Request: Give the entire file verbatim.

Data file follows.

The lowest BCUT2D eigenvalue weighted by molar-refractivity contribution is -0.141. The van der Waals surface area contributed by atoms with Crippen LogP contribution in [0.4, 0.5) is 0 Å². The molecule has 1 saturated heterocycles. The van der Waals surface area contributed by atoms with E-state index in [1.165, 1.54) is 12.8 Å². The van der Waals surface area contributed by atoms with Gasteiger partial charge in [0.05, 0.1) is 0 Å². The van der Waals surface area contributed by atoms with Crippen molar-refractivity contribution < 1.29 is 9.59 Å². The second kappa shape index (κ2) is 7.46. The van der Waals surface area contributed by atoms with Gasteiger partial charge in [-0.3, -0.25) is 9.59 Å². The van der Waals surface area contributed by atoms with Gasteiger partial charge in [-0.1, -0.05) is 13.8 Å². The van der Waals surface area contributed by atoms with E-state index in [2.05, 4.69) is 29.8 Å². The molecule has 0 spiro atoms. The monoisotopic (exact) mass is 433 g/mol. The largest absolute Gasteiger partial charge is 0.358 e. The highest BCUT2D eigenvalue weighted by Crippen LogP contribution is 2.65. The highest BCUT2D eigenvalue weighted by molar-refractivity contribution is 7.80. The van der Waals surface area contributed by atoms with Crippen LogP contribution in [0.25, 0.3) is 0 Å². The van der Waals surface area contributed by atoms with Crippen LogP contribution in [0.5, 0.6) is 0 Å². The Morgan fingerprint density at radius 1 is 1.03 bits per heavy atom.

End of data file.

The lowest BCUT2D eigenvalue weighted by molar-refractivity contribution is -0.141. The van der Waals surface area contributed by atoms with Crippen LogP contribution in [0.4, 0.5) is 0 Å². The molecule has 1 saturated heterocycles. The van der Waals surface area contributed by atoms with E-state index in [1.165, 1.54) is 12.8 Å². The van der Waals surface area contributed by atoms with Gasteiger partial charge in [0.05, 0.1) is 0 Å². The van der Waals surface area contributed by atoms with Crippen molar-refractivity contribution < 1.29 is 9.59 Å². The second kappa shape index (κ2) is 7.46. The van der Waals surface area contributed by atoms with Gasteiger partial charge in [-0.3, -0.25) is 9.59 Å². The van der Waals surface area contributed by atoms with Gasteiger partial charge in [-0.1, -0.05) is 13.8 Å². The van der Waals surface area contributed by atoms with E-state index in [2.05, 4.69) is 29.8 Å². The molecule has 0 spiro atoms. The monoisotopic (exact) mass is 433 g/mol. The largest absolute Gasteiger partial charge is 0.358 e. The highest BCUT2D eigenvalue weighted by Crippen LogP contribution is 2.65. The highest BCUT2D eigenvalue weighted by molar-refractivity contribution is 7.80. The van der Waals surface area contributed by atoms with Crippen LogP contribution in [0.25, 0.3) is 0 Å². The van der Waals surface area contributed by atoms with Crippen LogP contribution in [0.5, 0.6) is 0 Å². The Morgan fingerprint density at radius 1 is 1.03 bits per heavy atom.